As a runner becomes more serious, one of the things they will often look into is using a training plan. While training plans can range from very generic to extremely specific if a private coach is hired, there are some factors they should all offer.
Training plans should provide a structure based on physiological adaptation and long term improvement. Informed guidance is key to building speed and endurance. Bodies need variety, different stimuli, and recovery in order to respond to progressive training. Training plans can provide the right balance between hard effort days and recovery days. A good plan will break up the hard effort days into those which work primarily on speed, and those which work primarily on distance.
You can tell whether the training matches your body’s adaptiveness if you feel tired and somewhat sore after the hard days, but ready for the next one after about 2 days of easy running. If you have to run very slow each day to achieve the mileage you want, then you need to back off quantity and ramp up quality. Likewise, if you’re running too quickly each day and not letting your body build up mileage, you risk not building the endurance you need. A training plan can help balance these two factors.
A training plan should be built in phases, with each stage building on the previous one. It needs to be systematic, integrated, purposeful, and progressive. This is because with each completion of a cycle in training, your body will have adapted to the increased load. However, the load can’t continue increasing forever. There were times when my workouts had been getting progressively faster, when suddenly I realized I had hit a plateau. This was a good time to discuss with my coach and tweak the next weeks’ training.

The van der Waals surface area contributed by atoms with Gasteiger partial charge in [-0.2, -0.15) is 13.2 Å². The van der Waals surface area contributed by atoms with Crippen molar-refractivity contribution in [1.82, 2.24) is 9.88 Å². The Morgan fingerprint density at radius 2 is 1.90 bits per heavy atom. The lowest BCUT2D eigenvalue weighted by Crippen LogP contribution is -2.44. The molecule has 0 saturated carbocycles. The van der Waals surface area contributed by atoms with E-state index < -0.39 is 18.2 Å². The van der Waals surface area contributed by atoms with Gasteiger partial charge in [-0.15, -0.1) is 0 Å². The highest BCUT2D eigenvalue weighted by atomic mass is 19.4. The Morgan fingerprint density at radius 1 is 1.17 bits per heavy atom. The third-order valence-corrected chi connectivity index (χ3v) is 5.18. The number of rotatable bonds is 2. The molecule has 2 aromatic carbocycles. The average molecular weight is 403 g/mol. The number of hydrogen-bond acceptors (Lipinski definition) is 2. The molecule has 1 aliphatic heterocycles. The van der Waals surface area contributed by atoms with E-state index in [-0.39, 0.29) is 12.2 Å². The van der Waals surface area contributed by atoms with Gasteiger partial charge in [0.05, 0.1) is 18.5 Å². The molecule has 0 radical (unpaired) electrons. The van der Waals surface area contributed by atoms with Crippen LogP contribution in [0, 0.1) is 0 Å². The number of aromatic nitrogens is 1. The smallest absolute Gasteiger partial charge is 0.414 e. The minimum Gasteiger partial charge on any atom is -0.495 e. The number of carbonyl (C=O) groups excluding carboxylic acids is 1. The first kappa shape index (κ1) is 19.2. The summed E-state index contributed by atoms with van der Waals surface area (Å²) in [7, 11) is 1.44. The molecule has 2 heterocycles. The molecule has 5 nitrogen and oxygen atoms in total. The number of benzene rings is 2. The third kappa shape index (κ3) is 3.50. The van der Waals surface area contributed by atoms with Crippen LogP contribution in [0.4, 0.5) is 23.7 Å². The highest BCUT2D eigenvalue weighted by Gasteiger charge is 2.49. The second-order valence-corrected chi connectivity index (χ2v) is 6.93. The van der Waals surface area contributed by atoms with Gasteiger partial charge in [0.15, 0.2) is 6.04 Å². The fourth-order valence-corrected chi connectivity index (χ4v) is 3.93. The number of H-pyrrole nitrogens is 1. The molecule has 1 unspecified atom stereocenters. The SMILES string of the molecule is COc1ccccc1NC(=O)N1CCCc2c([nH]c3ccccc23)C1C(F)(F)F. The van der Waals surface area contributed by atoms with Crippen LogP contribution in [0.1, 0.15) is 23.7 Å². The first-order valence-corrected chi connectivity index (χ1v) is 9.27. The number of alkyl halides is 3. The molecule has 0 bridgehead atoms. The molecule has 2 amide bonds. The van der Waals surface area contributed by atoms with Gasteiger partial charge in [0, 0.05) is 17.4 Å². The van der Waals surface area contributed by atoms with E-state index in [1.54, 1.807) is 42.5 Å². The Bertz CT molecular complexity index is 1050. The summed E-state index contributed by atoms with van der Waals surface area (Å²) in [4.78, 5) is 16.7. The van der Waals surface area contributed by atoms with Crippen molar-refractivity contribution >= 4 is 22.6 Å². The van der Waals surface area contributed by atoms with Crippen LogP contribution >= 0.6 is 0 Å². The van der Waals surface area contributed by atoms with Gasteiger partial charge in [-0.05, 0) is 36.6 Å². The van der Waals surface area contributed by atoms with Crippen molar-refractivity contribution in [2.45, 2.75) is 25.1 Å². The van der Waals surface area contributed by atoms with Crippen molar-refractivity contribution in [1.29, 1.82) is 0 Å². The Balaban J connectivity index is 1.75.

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Breaks and downtime
What helped in this situation was adding in intentionally considered peak times and down weeks. Having a solid 1-2 week break between seasons or after a key race helped my body reset and get antsy again for the next block. These resets allow for adaptation to set in and for later improvements to continue. In the beginning, a training plan will most likely consist of a base phase where the quantity and quality of running are controlled. Eventually, your body adapts and pace and distance can both be ramped upwards in the right amount so as to not induce an overuse injury but to set you up for a race performance. Ideally, training load will always match the body’s ability to benefit.
Having a set schedule can be very comforting to runners who are either afraid of doing too little or too much. The right training plan can hold a runner back from going too hard too often, or from getting into a funk of just easy runs each day. For other runners who aren’t necessarily focused on a race time, the training plan can add variety and fun challenges to their routine. Many plans also have the benefit of a group all following the same schedule or a coach to check in with which can also add in keeping runners on track!
Get your own custom training plan with the Runkeeper Go™ app.